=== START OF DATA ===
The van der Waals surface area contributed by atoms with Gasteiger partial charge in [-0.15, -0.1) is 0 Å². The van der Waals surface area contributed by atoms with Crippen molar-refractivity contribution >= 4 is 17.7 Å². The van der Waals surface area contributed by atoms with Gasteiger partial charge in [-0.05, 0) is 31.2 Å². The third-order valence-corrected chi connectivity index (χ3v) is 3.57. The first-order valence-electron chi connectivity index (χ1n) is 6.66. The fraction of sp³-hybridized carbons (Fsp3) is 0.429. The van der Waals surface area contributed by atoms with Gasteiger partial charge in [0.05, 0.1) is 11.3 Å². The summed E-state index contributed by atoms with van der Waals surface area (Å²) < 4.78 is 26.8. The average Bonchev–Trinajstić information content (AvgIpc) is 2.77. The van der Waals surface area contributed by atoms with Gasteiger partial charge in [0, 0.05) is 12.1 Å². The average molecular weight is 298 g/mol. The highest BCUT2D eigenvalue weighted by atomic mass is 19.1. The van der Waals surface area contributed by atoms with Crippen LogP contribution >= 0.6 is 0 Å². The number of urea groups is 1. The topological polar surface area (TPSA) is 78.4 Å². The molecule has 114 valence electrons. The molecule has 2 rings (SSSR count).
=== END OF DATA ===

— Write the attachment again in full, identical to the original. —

The van der Waals surface area contributed by atoms with Gasteiger partial charge in [-0.15, -0.1) is 0 Å². The van der Waals surface area contributed by atoms with Crippen molar-refractivity contribution >= 4 is 17.7 Å². The van der Waals surface area contributed by atoms with Gasteiger partial charge in [-0.05, 0) is 31.2 Å². The third-order valence-corrected chi connectivity index (χ3v) is 3.57. The first-order valence-electron chi connectivity index (χ1n) is 6.66. The fraction of sp³-hybridized carbons (Fsp3) is 0.429. The van der Waals surface area contributed by atoms with Gasteiger partial charge in [0.05, 0.1) is 11.3 Å². The summed E-state index contributed by atoms with van der Waals surface area (Å²) < 4.78 is 26.8. The average Bonchev–Trinajstić information content (AvgIpc) is 2.77. The van der Waals surface area contributed by atoms with Gasteiger partial charge in [0, 0.05) is 12.1 Å². The average molecular weight is 298 g/mol. The highest BCUT2D eigenvalue weighted by atomic mass is 19.1. The van der Waals surface area contributed by atoms with Crippen LogP contribution >= 0.6 is 0 Å². The number of urea groups is 1. The topological polar surface area (TPSA) is 78.4 Å². The molecule has 114 valence electrons. The molecule has 2 rings (SSSR count).